The upcoming documentary Kurt Vonnegut: Unstuck In Time looks pretty interesting if you (like me) are a fan of the late author. Filmmaker Robert Weide first approached Vonnegut in 1988 to propose the idea of a documentary, and they filmed on and off until Vonnegut's death in 2007. As a result, the movie not only documents Vonnegut's life and career, but also the evolution of the relationship between the two men. The film languished for a while, until a successful Kickstarter campaign brought it back to life in 2015. Now, it's finally secured distribution, and will be available in theatres and VOD on November 19, 2021.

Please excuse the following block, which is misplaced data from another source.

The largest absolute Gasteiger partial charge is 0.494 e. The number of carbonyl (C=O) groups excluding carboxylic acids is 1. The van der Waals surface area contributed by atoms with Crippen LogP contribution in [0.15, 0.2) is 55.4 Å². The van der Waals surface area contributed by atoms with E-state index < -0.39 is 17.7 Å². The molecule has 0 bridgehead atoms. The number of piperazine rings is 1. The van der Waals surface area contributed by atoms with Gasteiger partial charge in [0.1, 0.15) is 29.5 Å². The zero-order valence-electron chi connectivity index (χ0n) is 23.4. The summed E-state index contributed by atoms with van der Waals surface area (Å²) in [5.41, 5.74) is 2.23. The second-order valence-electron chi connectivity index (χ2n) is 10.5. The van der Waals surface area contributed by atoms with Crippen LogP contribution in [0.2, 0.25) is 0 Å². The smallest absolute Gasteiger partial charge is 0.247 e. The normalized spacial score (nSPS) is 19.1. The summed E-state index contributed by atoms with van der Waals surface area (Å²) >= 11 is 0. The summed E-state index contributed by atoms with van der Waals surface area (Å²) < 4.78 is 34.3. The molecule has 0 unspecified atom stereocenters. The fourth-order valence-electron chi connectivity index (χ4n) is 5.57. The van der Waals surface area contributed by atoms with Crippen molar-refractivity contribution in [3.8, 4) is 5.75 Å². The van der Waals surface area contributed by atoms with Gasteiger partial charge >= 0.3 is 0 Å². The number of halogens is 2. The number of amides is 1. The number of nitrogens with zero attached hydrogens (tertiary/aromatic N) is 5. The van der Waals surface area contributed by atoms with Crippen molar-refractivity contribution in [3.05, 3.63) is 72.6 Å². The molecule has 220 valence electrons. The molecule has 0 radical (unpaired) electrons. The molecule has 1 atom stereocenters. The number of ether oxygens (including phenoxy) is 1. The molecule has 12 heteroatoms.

I think I'm particularly excited about this because Pandemic Life has had me thinking a lot about Timequake, the last full novel that Vonnegut (and, for some reason, the first one my father ever bought me). Timequake is partially a memoir, but the fictional part of the story revolves around an idea of the universe temporarily shrinking, and forcing everyone to re-live the last 5 years of their life on autopilot. They can't change what happened — they just have to go through the motions, reliving all the ups and downs and wins and losses they had already gone through once before. This ends up being a neat motif for Vonnegut to use in re-telling his own memories, as having lived through them once before already. But the plot (inasmuch as there is one) is mostly reliant on what happens after the Timequake — the moment when those 5-years-on-autopilot are finally done, and everyone simultaneously discovers that they have free will again. After being trapped in a daze for so long, they don't even know how to take advantage of their rediscovered freedom. They had found comfort in the ennui of their redundant, slow-motion lives, which made the return to normal that much more difficult. Sound familiar?